It’s a summertime sensation most have experienced, often in the name of vanity: Redness of the face, shoulders and neck with potential for fever, chills and blistering. But sunburn is no pretty matter, especially when it comes to skin cancer.
“More than 90 percent of all skin cancers are caused by sun exposure, or ultraviolet light,” said Kimberly Edwards, MD, a Wilmington dermatologist. “Sadly, the number of new melanoma diagnoses – the most serious kind of skin cancer – continues to rise.”
Add to that a study revealing only about a quarter of white adult sunbathers in the United States use recommended levels of sunblock, and it’s easy to understand why Dr. Edwards and her medial peers find it more imperative than ever to spread the word about sun protection and the reality of skin cancer.
“We must educate from a very early age the importance of ultraviolet protection,” Dr. Edwards said. “The best protection is always provided by covering up: Hats, sunglasses, long-sleeve shirts and long pants. If this is not possible, we recommend proper use of sunblock.”
“Sunblock should go on 30 minutes prior to going outside and reapplied every two hours,” she said. “It’s also important to find a sunblock that is water resistant and reapply after water exposure.”
Sunblock differs from sunscreen in that the former contains metallic materials that reflect and scatter ultraviolet light, creating a wall between the sun and your skin. Sunscreen, while filtering ultraviolet light, still allows a certain range of it to be absorbed into the skin.
Zinc oxide, titanium dioxide, and avobenzone are three ingredients that do an excellent job of blocking ultraviolet rays, Dr. Edwards said. A good sunblock should contain at least one of the three.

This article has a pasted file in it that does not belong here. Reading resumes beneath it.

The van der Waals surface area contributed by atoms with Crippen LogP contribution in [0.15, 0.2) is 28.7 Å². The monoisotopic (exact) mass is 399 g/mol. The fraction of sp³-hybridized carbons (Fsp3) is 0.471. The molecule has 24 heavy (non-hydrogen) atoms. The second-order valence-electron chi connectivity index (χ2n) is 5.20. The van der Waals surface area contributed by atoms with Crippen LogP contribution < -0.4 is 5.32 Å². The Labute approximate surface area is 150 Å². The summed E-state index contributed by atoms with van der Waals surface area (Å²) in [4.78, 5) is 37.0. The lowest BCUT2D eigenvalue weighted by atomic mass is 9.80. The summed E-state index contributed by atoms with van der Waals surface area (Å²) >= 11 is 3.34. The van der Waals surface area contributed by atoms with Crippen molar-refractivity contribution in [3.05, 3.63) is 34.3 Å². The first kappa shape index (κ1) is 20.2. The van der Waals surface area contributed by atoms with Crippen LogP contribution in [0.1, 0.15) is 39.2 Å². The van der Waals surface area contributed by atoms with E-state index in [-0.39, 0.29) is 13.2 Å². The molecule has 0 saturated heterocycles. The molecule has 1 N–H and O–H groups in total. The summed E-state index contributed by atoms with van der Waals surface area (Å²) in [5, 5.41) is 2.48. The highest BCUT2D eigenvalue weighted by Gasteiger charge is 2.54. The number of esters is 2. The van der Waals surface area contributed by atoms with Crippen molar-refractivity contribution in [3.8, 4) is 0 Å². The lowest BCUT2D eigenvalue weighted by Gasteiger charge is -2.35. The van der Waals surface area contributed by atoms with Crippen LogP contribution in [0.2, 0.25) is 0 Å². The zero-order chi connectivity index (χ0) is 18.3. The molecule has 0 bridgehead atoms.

“We need to teach people of all ages that getting sunburned isn’t cool,” said Cyrus Kotwall, MD, a surgeon at New Hanover Regional Medical Center’s Zimmer Cancer Center who specializes in cancer surgery.
Changes in the appearance of the skin, especially moles, or suspicious skin markings, may be signs of skin cancer, he said. As well, repeated sunburns before the age of 18 greatly increase the likelihood of developing the most deadly form of skin cancer, melanoma.
Skin cancer is the most common of all cancers, with more than one million cases diagnosed every year. It is divided into two categories – melanoma and non-melanoma.
“The predominant skin cancer is basal cell carcinoma, with squamous cell carcinoma the second most,” said Kenneth Fink, MD, an oncologist at the Cancer Center. “Both are of the non-melanoma type, are non-lethal, and are treated by excision.”
In contrast, malignant melanoma – when cancer develops in the cells that produce melanin, the pigment that gives skin its color – is much more serious, as it can quickly spread to other organs.
“Melanoma is curable in most patients, especially if found to be in the superficial layers of skin,” Dr. Fink said. “If it is deeper when found, it may have already spread to other parts of the body, and has the potential to be fatal.”
In those instances, residents of southeastern North Carolina have access to an array of modern cancer-fighting technologies through the Zimmer Cancer Center.
“Through our excellent pathologists at New Hanover Regional Medical Center’s Zimmer Cancer Center we can accurately diagnose and treat a variety of skin cancers, including both non-melanoma and melanoma types,” said Dr. Kotwall. “We also have an excellent cadre of plastic surgeons here at the hospital that can help cosmetically and functionally restore the skin after the cancer is removed.”
Still, the most effective treatment for skin cancer is prevention, Dr. Kotwall said.
“Education about sun protection is key, especially in young children,” he said. “By taking steps to avoid overexposure to the sun, including covering up, wearing sunblock, and limiting exposure between the hours of 10 a.m. and 4 p.m., you can greatly reduce your chances for skin cancer.”For a referral to a physician who conducts skin cancer tests please call VitaLine at 815.5188.